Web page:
Not exactly a FRED post, but I thought I’d share this nonetheless.
As I gather materials and parts for my project I am always on the lookout for instruments and equipment appropriate to my future FRED. In doing so, I am amazed at how quickly the avionics world has started to change, with moving maps and highway-in-the-sky navigation coming down in price to the point where they are affordable even for a modest homebuilt project.
Still, complex panels and multifunction LCD displays aren’t exactly in keeping with FRED’s low-and-slow, open-cockpit style. What’s really needed is a little fairy on your shoulder, complete with flying helmet and goggles, to whisper in your ear where you are, where your destination is and where to land in an emergency.
Well, fairies are hard to come by, but I did come across a product that seems almost as good. The Gipsi voice-based GPS is a little yellow box with a joystick, a couple of LEDs, a USB port and a audio jack. There are no other buttons except the on-off switch, and no screen whatsoever. Inside the Gipsi are a GPS receiver, voice synthesis software and the U.S. NACO airport database (just the USA for now, unfortunately).
Like that fictional fairy, the Gipsi reads off your speed, altitude, and heading as well as the bearing and distance to the waypoints you’ve programmed in advance, the logpoints you’ve stored along the way or the nearest airport. Instead of having your head down looking at maps and screens, Gipsi allows you to keep your head up flying the plane, watching for traffic and enjoying the view.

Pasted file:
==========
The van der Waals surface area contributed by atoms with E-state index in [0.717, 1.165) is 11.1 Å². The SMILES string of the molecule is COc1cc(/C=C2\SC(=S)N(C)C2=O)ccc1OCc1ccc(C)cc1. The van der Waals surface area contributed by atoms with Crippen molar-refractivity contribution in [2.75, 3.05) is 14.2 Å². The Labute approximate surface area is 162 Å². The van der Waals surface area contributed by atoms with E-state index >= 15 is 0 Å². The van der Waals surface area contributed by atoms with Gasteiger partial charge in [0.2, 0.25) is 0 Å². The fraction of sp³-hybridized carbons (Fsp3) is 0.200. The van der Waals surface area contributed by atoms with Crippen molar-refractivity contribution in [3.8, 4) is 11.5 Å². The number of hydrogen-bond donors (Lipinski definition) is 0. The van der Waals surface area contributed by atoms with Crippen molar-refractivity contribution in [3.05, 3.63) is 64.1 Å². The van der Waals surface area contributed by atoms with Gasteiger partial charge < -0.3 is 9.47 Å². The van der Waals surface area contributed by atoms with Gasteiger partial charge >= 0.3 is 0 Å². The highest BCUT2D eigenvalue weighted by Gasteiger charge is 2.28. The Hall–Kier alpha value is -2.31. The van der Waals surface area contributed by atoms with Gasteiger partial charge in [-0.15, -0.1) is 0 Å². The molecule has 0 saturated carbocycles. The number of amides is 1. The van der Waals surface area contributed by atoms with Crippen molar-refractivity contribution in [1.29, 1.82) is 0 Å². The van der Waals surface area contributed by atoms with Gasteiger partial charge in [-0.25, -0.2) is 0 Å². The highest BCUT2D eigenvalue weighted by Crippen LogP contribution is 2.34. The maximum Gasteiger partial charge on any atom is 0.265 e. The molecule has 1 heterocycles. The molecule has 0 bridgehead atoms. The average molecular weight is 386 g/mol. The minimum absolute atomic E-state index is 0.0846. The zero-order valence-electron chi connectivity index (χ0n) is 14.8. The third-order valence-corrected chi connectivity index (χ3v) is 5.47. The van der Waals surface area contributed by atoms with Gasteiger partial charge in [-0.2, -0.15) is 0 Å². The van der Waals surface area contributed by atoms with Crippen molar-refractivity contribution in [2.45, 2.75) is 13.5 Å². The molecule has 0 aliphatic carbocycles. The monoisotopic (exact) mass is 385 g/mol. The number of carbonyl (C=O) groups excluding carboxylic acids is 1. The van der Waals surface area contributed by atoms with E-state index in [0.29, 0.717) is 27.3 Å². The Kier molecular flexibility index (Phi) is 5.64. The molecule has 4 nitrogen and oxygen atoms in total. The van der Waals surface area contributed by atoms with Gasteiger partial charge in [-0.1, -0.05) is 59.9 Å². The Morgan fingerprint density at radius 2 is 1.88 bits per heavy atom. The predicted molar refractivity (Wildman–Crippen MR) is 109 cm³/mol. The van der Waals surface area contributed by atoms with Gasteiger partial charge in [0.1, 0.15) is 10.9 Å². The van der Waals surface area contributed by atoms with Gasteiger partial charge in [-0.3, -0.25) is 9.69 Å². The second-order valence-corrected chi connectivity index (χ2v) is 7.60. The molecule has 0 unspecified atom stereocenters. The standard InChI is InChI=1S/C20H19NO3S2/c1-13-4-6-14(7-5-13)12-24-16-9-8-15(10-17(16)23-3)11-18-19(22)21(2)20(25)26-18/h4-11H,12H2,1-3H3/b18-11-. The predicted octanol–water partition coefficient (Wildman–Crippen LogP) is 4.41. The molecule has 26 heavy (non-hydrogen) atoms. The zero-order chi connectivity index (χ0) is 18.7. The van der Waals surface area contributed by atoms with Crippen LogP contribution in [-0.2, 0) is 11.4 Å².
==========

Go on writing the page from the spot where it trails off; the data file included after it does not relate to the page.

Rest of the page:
Gipsi is made by Gipsi Navigation, a small company in Menlo Park, California owned by John Benedict. See the Gipsi site for some very convincing videos and a neat PowerPoint presentation. Call or write with questions, like I did, and John Benedict himself replies. That’s the kind of personal service that’s hard to come by today. I have no connection with the company but I wish him much success with this great little tool.
Gipsi seems like a perfect match for FRED. I don’t have one yet, but I am tempted.
Photo: Simplicity keeps the Gipsi small and light. Courtesy of John Benedict.